Facebook introduced Graph Search, a new way to explore Facebook. Given Facebook’s reach and content — 1 billion users, 240 billion photos and 1 trillion connections — there’s a lot to search. Graph Search is a way for Facebook users to find photos, places, recommendations, people, interests and events that are relevant to their lives.
With Facebook Graph Search, you can use Facebook to find information qualified just for you. Think of it as the ultimate search, combining location-based review sites, such as Instagram, with photo sharing services, such as Flickr, and engines, such as Google. There is no limit to how you can combine keywords to return relevant data.
Graph Search is too new to indicate its impact on businesses, but its scope means you have to consider Graph Search as part of your integrated marketing strategy. Given that Graph Search combines personal recommendations culled from Facebook users with traditional search-engine marketing, your business will benefit from earning as many likes, check ins, ratings and recommendations as possible to push it higher in results.
Here are three ways to get ahead of the Graph Search curve by focusing on the relevancy of your Facebook Page:
Check Page Information. Start with the basics and make sure you classified your business properly and have posted up-to-date information, such as physical address, telephone number and hours of operation. You’ll want this information to appear accurately when your business appears in Graph Search results.
Promote Your Business to Target Audiences. Consider ways to cross-promote your Facebook marketing with other integrated marketing initiatives. If you run a retail shop, post signs and encourage your customers to check in. Earmark some dollars from your online advertising budget to buy Facebook ads that target customer demographics, such as people who share hobbies similar to your products or services.
Give Your Audience Reasons to Connect. Your Facebook community will grow if you give your audience content that encourages engagement. This means setting an integrated marketing strategy that includes consistent Facebook posts, with valuable content that encourages sharing. Although you can post sales messages from time to time, rely on other creative messages, such as contests or polls.
By some estimates, more than 20% of all searches are for local businesses. If you want your brick-and-mortar enterprise to attract more nearby patrons, local SEO (search engine optimization) is a must-have marketing tactic, says the pithy “Definitive Guide to Local SEO” post over at Search Engine Journal.com.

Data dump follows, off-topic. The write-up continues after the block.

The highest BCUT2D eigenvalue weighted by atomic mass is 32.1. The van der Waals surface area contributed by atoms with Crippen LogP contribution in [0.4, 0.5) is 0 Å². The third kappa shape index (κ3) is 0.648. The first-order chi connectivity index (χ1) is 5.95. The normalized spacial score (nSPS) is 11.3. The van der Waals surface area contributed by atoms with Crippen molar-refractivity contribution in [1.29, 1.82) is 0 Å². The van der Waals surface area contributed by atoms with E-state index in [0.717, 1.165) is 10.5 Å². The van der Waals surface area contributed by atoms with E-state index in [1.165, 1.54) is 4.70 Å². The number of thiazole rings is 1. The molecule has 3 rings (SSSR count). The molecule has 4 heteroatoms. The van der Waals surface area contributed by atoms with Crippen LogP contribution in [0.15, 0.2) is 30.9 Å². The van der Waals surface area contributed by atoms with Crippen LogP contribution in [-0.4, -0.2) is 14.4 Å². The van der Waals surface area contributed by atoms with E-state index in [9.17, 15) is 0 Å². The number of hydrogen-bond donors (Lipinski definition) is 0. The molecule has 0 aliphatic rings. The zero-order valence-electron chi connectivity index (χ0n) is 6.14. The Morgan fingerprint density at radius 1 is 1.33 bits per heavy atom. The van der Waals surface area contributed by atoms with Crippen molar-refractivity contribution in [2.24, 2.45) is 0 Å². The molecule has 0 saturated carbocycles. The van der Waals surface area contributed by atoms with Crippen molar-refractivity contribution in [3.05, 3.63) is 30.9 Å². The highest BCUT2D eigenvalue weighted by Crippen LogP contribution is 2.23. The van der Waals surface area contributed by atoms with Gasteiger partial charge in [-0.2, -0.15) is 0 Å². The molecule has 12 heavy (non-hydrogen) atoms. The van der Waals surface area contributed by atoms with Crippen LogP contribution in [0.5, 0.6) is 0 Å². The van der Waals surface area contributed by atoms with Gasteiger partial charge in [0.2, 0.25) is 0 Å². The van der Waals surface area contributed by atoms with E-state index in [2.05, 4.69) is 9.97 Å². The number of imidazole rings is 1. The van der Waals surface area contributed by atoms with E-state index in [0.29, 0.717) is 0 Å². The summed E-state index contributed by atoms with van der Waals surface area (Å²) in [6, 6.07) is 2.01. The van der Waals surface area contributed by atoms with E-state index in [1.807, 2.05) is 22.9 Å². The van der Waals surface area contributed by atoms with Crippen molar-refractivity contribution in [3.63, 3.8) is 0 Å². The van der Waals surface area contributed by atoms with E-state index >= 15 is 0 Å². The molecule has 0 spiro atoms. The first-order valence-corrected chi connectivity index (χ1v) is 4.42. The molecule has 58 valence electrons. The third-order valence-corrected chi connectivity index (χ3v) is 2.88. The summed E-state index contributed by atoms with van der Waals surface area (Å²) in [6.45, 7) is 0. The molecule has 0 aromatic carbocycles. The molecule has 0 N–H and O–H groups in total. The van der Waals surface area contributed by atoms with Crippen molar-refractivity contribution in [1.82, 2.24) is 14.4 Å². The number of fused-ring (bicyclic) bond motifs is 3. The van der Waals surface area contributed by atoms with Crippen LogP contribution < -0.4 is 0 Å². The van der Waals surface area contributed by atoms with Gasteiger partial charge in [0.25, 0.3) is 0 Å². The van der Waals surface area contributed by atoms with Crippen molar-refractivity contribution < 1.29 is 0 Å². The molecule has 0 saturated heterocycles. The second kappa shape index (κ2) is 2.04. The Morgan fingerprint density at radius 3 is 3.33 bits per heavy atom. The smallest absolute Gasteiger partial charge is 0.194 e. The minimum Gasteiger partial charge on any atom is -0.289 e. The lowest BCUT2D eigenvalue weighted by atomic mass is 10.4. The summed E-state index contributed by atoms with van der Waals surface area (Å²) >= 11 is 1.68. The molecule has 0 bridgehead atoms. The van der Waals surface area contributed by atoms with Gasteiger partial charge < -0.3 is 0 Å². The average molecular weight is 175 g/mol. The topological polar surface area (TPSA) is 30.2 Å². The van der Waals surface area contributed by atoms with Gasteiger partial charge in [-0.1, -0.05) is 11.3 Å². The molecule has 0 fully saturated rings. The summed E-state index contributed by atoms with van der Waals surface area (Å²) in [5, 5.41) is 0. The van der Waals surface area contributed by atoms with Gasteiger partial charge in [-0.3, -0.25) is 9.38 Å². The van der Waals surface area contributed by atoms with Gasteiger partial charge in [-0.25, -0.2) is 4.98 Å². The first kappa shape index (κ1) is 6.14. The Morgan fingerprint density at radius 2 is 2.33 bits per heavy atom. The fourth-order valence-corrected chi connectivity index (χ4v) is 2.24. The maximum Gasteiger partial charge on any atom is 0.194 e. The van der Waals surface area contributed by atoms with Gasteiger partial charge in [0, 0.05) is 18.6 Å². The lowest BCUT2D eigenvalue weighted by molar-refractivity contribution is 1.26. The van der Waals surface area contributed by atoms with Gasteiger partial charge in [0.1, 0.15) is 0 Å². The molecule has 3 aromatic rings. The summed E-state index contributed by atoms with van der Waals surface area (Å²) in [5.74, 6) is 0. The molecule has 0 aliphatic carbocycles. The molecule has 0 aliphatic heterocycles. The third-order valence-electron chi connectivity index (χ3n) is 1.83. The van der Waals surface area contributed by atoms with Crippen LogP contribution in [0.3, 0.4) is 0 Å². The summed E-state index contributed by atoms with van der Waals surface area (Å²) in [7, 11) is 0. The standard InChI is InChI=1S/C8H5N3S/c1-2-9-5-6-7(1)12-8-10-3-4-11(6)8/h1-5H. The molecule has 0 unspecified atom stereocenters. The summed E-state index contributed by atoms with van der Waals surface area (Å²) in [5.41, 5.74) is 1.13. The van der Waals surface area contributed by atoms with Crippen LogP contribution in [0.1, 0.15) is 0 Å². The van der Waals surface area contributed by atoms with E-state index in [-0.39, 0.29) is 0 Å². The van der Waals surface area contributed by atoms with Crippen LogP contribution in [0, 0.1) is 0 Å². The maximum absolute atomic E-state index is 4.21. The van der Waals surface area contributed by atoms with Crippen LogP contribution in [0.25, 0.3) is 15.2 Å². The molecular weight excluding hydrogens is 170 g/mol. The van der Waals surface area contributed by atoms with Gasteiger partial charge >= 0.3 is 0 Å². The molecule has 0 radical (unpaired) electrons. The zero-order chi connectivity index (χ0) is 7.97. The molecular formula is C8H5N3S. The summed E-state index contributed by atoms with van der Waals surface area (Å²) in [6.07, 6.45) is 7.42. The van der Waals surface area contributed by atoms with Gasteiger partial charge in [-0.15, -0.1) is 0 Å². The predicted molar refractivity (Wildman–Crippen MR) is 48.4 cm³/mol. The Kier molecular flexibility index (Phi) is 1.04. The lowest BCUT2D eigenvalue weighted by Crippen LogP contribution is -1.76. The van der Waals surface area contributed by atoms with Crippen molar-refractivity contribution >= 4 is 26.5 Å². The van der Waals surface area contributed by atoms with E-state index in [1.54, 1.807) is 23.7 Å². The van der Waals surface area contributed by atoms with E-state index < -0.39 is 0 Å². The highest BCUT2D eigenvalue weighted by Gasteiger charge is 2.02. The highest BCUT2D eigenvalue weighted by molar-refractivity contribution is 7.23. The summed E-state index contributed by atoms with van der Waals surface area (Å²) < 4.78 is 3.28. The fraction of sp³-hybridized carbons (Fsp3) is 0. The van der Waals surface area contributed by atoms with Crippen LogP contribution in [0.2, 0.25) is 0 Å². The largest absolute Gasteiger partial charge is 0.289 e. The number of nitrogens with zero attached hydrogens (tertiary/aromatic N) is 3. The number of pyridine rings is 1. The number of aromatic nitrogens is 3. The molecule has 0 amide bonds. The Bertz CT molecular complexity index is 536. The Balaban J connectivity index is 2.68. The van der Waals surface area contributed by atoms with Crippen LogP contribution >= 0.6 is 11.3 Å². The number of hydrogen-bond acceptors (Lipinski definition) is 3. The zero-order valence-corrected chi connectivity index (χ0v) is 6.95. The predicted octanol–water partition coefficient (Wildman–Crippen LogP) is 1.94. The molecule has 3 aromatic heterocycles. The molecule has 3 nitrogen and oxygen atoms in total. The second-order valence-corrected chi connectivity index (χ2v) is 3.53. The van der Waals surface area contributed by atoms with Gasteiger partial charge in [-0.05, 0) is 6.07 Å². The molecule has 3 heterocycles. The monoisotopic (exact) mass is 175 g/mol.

Local Means Trusted
Six in ten users trust local search results and consider them relevant. So appearing atop the list means you’re more likely to be chosen. Summarized below are some of the article’s top local SEO tips, which perfectly complement our previous Location-Based Services post:
Tip #1: Create a Google + Local Listing—But only after first reviewing Google’s quality guidelines to understand their requirements. Giving Google precisely the information it wants, in the format it most prefers, is the best (and only) way to fully leverage this powerful marketing channel.
Tip #2: Learn how to use Reviews—Positive reviews (and lots of ‘em) tell Google and customers that your business is reputable, popular and worthy of appearing higher in the search results. Ask for reviews regularly and make it easy to submit them. Include your Google + Local profile links (and request) in emails, direct mail and in-store signage. Cautionary note: deliver on every brand promise at every customer touch point or reviews could backfire and keep customers away.
Also, take time to learn about local search citations so you’re conversant when you and your marketing team or provider decide to take the local SEO plunge. Biggest takeaway: Google gladly gives citation search-love, but only if you use their preferred format consistently across the web.
Tip #3: Get your on-site SEO in order—All the same elements apply for local SEO as national SEO, says the SEJ article, with some extra considerations like: putting your company’s name, address and phone number on every page of your site (in the same format as your Google + Local listing), preferably in the footer; also include your city and state names in Title Tags, Meta descriptions and where they fit naturally into your content.
Criticism can be difficult to take, especially from a customer. But for any business to survive, negative comments must be addressed, and promptly, no matter how they’re received.
Word of mouth used to spread to only a handful of people—usually the customer’s friends and family. Now, customers can broadcast their experiences to the world via social media, amplifying the reach of your company’s service, good or bad. This can also lead to additional publicity when social media messages go viral.
A strategy for handling public complaints should be part of any integrated marketing program, especially given the growing number of new media channels for customers to air their grievances. The fact is, negative reviews can be seen as valuable opportunities to convert unhappy customers into enthusiastic brand evangelists.
Here are eight principles to keep in mind in order when dealing with bad online reviews.
1. Don’t Delete or Fake
Deleting negative comments only infuriates the disgruntled, causing them to redouble their efforts and vitriol. By the same token, don’t try to write your own positive reviews. Review websites can find out when someone is writing multiple positive reviews for one business. Eventually you’ll get found out. That would be negative.
2. Respond Promptly
Your customers are living at Internet speed, always plugged in and connected. The longer it takes to respond to a negative (or potentially false) representation of your business, the more time it has to spread. Then the proverbial genie is out of the bottle.
3. Show You Care
When you get a negative comment or review, don’t ignore it. Reply respectfully and sincerely. But rather than emailing privately, use the same forum in which the negative remark was received to post your response publicly. Show other readers and prospective customers that you are listening and acting accordingly.
4. Take Serious Complaints Offline
Once you’ve responded publicly to let everyone know you’re addressing the situation, take the details offline. After apologizing, ask the customer to email you so you can resolve the matter. This helps to protect the privacy and dignity of both sides and reach a more positive outcome.
5. Monitor the Conversation
You don’t have to subscribe to every blog or forum to see what people are saying about your company online. Sign up for Google Alerts. It’s a free service that notifies you with an email alert every time your name or any other key phrase you specify is used on the Web. People pay big money for focus groups to get the kind of consumer opinion that’s now available free online.
6. Make It Right
Acknowledge the mistakes. Apologize—even if it’s not your fault. Then make it up to the customer somehow. This is the opportunity, the chance to exceed expectations with a huge potential return on investment. Do whatever it takes to turn that frown upside down.